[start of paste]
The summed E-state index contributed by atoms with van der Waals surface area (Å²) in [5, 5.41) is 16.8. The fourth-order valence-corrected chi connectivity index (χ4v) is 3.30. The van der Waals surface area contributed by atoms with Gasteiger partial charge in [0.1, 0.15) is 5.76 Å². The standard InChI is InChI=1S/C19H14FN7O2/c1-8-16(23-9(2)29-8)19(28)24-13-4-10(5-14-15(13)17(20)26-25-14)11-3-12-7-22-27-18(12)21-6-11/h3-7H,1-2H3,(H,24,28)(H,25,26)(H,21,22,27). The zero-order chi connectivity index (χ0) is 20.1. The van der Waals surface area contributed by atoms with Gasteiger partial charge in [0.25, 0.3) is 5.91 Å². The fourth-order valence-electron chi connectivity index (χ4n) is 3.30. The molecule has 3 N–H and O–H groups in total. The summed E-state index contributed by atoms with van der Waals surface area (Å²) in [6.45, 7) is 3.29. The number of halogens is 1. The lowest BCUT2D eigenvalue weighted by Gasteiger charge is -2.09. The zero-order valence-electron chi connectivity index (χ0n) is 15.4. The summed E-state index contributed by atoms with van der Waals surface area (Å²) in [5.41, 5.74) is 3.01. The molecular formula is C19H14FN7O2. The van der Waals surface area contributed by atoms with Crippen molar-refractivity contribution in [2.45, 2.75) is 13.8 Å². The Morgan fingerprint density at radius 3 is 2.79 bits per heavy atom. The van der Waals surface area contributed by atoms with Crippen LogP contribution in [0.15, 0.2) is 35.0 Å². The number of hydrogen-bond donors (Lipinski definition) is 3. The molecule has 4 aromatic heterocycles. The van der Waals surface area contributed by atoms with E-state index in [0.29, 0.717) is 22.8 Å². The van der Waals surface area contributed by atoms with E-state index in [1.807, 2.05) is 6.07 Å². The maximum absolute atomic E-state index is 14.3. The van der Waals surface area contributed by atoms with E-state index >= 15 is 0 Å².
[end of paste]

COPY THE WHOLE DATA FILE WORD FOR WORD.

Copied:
The summed E-state index contributed by atoms with van der Waals surface area (Å²) in [5, 5.41) is 16.8. The fourth-order valence-corrected chi connectivity index (χ4v) is 3.30. The van der Waals surface area contributed by atoms with Gasteiger partial charge in [0.1, 0.15) is 5.76 Å². The standard InChI is InChI=1S/C19H14FN7O2/c1-8-16(23-9(2)29-8)19(28)24-13-4-10(5-14-15(13)17(20)26-25-14)11-3-12-7-22-27-18(12)21-6-11/h3-7H,1-2H3,(H,24,28)(H,25,26)(H,21,22,27). The zero-order chi connectivity index (χ0) is 20.1. The van der Waals surface area contributed by atoms with Gasteiger partial charge in [0.25, 0.3) is 5.91 Å². The fourth-order valence-electron chi connectivity index (χ4n) is 3.30. The molecule has 3 N–H and O–H groups in total. The summed E-state index contributed by atoms with van der Waals surface area (Å²) in [6.45, 7) is 3.29. The number of halogens is 1. The lowest BCUT2D eigenvalue weighted by Gasteiger charge is -2.09. The zero-order valence-electron chi connectivity index (χ0n) is 15.4. The summed E-state index contributed by atoms with van der Waals surface area (Å²) in [5.41, 5.74) is 3.01. The molecular formula is C19H14FN7O2. The van der Waals surface area contributed by atoms with Crippen molar-refractivity contribution in [2.45, 2.75) is 13.8 Å². The Morgan fingerprint density at radius 3 is 2.79 bits per heavy atom. The van der Waals surface area contributed by atoms with Crippen LogP contribution in [0.15, 0.2) is 35.0 Å². The number of hydrogen-bond donors (Lipinski definition) is 3. The molecule has 4 aromatic heterocycles. The van der Waals surface area contributed by atoms with E-state index in [0.29, 0.717) is 22.8 Å². The van der Waals surface area contributed by atoms with E-state index in [1.807, 2.05) is 6.07 Å². The maximum absolute atomic E-state index is 14.3. The van der Waals surface area contributed by atoms with E-state index >= 15 is 0 Å².